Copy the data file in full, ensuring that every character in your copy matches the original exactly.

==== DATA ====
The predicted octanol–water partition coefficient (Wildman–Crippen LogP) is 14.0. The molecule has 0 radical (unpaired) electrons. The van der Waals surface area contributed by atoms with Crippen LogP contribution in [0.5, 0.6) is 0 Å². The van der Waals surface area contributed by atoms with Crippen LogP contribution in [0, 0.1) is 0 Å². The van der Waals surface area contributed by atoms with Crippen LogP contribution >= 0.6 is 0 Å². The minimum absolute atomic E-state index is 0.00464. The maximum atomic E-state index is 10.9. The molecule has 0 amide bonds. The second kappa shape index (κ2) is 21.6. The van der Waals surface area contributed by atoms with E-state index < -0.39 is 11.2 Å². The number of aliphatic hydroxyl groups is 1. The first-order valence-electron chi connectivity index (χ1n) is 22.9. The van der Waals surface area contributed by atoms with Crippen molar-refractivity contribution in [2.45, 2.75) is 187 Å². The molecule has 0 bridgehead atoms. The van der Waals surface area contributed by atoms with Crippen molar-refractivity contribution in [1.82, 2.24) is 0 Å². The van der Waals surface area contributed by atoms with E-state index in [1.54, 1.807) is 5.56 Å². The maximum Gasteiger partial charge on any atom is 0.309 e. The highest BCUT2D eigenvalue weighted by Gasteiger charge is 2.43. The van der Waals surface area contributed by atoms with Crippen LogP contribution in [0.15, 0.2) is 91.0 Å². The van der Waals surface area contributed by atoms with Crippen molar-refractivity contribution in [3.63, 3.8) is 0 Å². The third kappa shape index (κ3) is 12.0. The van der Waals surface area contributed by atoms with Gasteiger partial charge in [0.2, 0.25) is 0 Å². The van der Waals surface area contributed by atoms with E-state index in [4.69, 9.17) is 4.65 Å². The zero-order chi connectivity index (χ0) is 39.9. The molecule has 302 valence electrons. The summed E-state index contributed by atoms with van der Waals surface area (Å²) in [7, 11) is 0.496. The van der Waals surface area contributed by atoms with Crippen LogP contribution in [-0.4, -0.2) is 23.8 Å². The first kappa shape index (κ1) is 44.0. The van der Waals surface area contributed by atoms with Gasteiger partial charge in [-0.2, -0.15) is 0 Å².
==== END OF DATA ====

The predicted octanol–water partition coefficient (Wildman–Crippen LogP) is 14.0. The molecule has 0 radical (unpaired) electrons. The van der Waals surface area contributed by atoms with Crippen LogP contribution in [0.5, 0.6) is 0 Å². The van der Waals surface area contributed by atoms with Crippen LogP contribution in [0, 0.1) is 0 Å². The van der Waals surface area contributed by atoms with Crippen LogP contribution >= 0.6 is 0 Å². The minimum absolute atomic E-state index is 0.00464. The maximum atomic E-state index is 10.9. The molecule has 0 amide bonds. The second kappa shape index (κ2) is 21.6. The van der Waals surface area contributed by atoms with E-state index < -0.39 is 11.2 Å². The number of aliphatic hydroxyl groups is 1. The first-order valence-electron chi connectivity index (χ1n) is 22.9. The van der Waals surface area contributed by atoms with Crippen molar-refractivity contribution in [2.45, 2.75) is 187 Å². The molecule has 0 bridgehead atoms. The van der Waals surface area contributed by atoms with Crippen molar-refractivity contribution in [1.82, 2.24) is 0 Å². The van der Waals surface area contributed by atoms with E-state index in [1.54, 1.807) is 5.56 Å². The maximum Gasteiger partial charge on any atom is 0.309 e. The highest BCUT2D eigenvalue weighted by Gasteiger charge is 2.43. The van der Waals surface area contributed by atoms with Crippen LogP contribution in [0.15, 0.2) is 91.0 Å². The van der Waals surface area contributed by atoms with Crippen molar-refractivity contribution in [3.63, 3.8) is 0 Å². The third kappa shape index (κ3) is 12.0. The van der Waals surface area contributed by atoms with Gasteiger partial charge in [0.2, 0.25) is 0 Å². The van der Waals surface area contributed by atoms with E-state index in [4.69, 9.17) is 4.65 Å². The zero-order chi connectivity index (χ0) is 39.9. The molecule has 302 valence electrons. The summed E-state index contributed by atoms with van der Waals surface area (Å²) in [7, 11) is 0.496. The van der Waals surface area contributed by atoms with Crippen LogP contribution in [-0.4, -0.2) is 23.8 Å². The first kappa shape index (κ1) is 44.0. The van der Waals surface area contributed by atoms with Gasteiger partial charge in [-0.2, -0.15) is 0 Å².